The Blu-ray: Vital Disc Stats

Lionsgate Home Entertainment brings 'The Vatican Tapes' to Blu-ray on a Region A locked, BD25 disc housed inside a blue, eco-cutout case with a glossy slipcover and a code for an UltraViolet Digital Copy. At startup, the disc commences with a series of skippable trailers before switching to an interactive menu screen with music playing in the background.

Video Review


The supernatural thriller takes possession of Blu-ray with an excellent 1080p/AVC MPEG-4 encode that impresses on several occasions but also lacks texture and style. This is largely due to the movie being shot entirely on high-def cameras, arriving with the sort of sterilized digital quality that's frankly unappealing and ultimately makes the entire production look cheap.

On the other hand, the 1.78:1 image is consistently razor-sharp, revealing the tiniest object in the background with distinct clarity. Individual hairs are natural and very well-defined, from the fabric fuzz of the priest outfits to the faint peach fuzz on the faces of the female cast. Speaking of which, facial complexions are arguably the most impressive aspect of the freshly-minted transfer. With outstanding lifelike textures throughout, viewers can plainly make out every pore while the most trifling wrinkle and negligible blemish is exposed. Contrast is spot-on with clean, crisp whites while black levels are mostly true and accurate, although low-lit interiors lose some of their luster and tend to look pretty flat. Much of the palette is not very bright either, which might a deliberate look since primaries remain full-bodied and cleanly rendered.

Audio Review


The frights continue — or rather, don't — with an equally excellent DTS-HD Master Audio soundtrack that while good and enjoyable, largely fails to generate a creepy, suspenseful vibe. That fact sadly adds to the movie's overall drabness and only succeeds in making it that much more difficult to continue watching. 

The entire presentation is really more of a front-heavy mix, which is rather unusual considering the genre and subject matter. Yet, the soundstage is littered with a variety of off-screen activity, showing great channel separation and movement across the screen. Admittedly, this provides the movie with a pleasing sense of presence, exhibiting clean, distinct clarity in the mid-range while dialogue remains well-prioritized and intelligible. However, when things are meant to suddenly grow weird and scary, the surrounds are noticeably and oddly silent. A few atmospherics move to the rears, lightly expanding the soundfield, but overall, the design doesn't really build on the chills or make for a spooky environment.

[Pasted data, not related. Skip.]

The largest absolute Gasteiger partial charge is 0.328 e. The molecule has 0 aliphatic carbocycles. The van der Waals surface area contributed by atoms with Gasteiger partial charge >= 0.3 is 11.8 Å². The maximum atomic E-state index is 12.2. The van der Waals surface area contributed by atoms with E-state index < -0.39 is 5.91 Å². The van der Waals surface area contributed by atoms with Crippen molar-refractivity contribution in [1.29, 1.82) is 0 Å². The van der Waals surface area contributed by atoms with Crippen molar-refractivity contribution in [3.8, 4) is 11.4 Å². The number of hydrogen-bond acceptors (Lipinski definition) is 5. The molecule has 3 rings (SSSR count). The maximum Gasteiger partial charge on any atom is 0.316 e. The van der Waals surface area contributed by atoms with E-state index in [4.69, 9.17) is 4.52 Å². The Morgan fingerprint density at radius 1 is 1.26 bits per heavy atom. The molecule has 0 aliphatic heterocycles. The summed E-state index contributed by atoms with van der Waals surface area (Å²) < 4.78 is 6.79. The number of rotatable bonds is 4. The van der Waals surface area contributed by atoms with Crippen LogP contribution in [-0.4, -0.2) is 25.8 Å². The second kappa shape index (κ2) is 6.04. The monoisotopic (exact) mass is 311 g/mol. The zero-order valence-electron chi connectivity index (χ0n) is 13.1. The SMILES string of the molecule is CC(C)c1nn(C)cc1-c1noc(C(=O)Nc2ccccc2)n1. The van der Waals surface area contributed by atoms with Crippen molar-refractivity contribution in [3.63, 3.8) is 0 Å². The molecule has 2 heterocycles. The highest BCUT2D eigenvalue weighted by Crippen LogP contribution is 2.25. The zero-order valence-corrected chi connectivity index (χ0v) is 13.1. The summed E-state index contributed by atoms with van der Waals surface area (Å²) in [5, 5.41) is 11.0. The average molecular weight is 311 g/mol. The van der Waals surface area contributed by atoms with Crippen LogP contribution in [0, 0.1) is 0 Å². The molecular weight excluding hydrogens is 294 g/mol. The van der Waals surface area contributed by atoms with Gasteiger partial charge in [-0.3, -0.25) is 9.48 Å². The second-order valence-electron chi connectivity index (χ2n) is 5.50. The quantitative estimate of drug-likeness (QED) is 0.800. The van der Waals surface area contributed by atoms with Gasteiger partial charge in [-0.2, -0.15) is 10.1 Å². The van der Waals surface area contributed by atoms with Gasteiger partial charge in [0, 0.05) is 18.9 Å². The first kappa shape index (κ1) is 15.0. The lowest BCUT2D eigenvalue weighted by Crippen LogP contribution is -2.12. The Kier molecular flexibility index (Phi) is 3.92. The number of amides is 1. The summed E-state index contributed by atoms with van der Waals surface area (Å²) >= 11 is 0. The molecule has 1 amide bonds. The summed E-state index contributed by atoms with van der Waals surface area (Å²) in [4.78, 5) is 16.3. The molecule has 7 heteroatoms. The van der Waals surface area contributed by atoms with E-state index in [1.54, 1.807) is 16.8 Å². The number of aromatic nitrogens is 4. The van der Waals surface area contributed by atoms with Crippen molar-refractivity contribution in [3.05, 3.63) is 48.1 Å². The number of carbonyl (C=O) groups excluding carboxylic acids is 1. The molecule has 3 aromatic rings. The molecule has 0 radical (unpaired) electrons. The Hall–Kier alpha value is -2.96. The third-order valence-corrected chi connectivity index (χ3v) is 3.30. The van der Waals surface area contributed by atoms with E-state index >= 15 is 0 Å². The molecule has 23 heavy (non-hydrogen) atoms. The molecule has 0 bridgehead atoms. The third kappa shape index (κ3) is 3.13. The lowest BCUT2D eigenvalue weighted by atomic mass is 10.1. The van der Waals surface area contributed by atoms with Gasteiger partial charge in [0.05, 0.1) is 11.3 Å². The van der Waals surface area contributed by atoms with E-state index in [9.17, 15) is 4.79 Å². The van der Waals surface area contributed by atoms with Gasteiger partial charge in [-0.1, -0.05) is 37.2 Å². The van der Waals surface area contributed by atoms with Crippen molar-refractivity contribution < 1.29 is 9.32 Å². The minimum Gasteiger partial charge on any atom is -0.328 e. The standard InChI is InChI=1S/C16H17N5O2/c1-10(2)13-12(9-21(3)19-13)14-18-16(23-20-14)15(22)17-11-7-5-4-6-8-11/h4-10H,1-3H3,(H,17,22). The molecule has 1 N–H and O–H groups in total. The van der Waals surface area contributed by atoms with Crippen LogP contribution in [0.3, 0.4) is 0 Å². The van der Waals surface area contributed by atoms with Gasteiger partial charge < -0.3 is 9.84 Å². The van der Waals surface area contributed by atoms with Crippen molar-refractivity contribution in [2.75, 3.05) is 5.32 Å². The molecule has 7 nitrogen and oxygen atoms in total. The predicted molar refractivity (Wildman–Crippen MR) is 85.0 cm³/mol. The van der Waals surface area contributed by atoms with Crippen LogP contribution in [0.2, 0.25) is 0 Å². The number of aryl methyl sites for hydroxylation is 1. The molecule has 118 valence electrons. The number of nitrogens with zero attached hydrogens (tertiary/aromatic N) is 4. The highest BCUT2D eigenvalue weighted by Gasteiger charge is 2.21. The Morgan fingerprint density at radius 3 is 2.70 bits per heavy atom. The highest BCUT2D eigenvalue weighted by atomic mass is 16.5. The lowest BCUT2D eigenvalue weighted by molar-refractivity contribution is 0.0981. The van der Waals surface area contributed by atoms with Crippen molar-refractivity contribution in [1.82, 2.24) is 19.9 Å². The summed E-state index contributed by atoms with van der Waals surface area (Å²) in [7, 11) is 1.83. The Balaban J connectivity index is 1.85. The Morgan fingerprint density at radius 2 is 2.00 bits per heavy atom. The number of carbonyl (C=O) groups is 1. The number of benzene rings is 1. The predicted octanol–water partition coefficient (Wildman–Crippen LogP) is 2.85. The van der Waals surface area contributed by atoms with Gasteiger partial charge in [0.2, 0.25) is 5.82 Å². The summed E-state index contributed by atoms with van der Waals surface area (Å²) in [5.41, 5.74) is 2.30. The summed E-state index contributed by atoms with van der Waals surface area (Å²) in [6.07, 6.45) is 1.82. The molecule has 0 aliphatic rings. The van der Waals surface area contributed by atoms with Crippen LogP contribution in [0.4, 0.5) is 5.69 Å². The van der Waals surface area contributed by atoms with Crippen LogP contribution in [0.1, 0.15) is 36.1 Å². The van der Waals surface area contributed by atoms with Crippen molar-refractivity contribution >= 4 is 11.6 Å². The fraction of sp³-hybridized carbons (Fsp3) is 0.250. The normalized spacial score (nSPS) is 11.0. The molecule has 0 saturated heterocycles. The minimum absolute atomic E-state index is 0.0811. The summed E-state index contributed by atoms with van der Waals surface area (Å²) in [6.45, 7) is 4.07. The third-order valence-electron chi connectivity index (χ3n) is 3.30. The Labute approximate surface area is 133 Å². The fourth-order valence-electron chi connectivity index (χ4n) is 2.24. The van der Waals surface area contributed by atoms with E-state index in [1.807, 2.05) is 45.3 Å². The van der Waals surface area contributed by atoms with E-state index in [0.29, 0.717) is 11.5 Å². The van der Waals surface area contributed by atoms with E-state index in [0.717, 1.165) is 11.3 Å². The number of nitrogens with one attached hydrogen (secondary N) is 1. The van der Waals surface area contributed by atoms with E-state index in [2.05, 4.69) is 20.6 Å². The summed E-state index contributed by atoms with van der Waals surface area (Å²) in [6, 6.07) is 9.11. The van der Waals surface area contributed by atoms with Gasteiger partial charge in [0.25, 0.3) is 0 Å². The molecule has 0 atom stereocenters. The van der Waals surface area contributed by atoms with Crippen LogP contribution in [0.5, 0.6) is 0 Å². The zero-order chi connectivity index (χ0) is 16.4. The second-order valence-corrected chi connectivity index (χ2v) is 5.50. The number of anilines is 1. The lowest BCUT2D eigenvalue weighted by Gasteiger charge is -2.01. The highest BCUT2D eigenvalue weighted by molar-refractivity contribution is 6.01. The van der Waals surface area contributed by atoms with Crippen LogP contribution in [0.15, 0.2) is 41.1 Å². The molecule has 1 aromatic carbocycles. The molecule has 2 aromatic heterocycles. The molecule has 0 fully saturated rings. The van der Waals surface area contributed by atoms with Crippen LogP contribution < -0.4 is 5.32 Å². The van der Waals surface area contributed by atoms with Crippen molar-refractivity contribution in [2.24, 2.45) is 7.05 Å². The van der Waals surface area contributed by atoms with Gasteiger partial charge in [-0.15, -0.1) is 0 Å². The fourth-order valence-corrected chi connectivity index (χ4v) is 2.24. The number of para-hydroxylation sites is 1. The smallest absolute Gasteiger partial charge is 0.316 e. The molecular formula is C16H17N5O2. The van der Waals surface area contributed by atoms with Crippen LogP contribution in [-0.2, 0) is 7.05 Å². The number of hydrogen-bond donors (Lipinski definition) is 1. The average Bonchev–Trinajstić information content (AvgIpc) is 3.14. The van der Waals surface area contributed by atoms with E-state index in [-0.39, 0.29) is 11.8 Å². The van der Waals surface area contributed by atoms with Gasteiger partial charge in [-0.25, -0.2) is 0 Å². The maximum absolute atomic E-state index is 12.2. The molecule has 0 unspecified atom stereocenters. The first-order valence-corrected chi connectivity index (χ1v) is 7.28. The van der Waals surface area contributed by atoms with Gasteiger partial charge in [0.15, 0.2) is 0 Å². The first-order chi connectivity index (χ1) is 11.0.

Instead, Joseph Bishara's musical score does most of the heavy lifting, displaying clean, dynamic instrumentation and by bleeding into all the other speakers. Not only is this the strongest aspect of the lossless mix, but it succeeds in generating a wider and more engaging design. Meanwhile, low-frequency effects are weighty and responsive, occasionally digging into the lower octaves and making a couple moments decently ominous (bass chart).

Special Features

  • Audio Commentary — Director Mark Neveldine is joined by cinematographer Gerardo Mateo Madrazo and star Olivia Taylor Dudley. It's a warm and good-natured conversation mostly focused on the production's technical aspects while swapping anecdotes from the set, and Dudley throws in couple quips about her performance, creative approach to the character and working with other cast members.
  • Tale of the Tapes (HD, 29 min) — An assortment of cast & crew interviews talking endlessly about the production and applauding the work of others, intermingled with a variety of BTS footage.
  • Deleted Scenes (HD)

Final Thoughts

Simply put, 'The Vatican Tapes' is a terrible melodrama in the guise of a supernatural horror movie. From the same mind that brought us the 'Crank' movies, director Mark Neveldine demonstrate a lack of talent and unfamiliarity with the genre, banking on the most overused tropes and conventions for producing scares. But in the end, the movie only succeeds in lulling audiences to sleep or praying for the time wasted to be miraculously restored. With a small collection of supplements, the Blu-ray arrives with an excellent audio and video presentation that makes the production barely tolerable. On the whole, the package would fall in the bad flick, good disc, category, but frankly, it's best to avoid the movie altogether.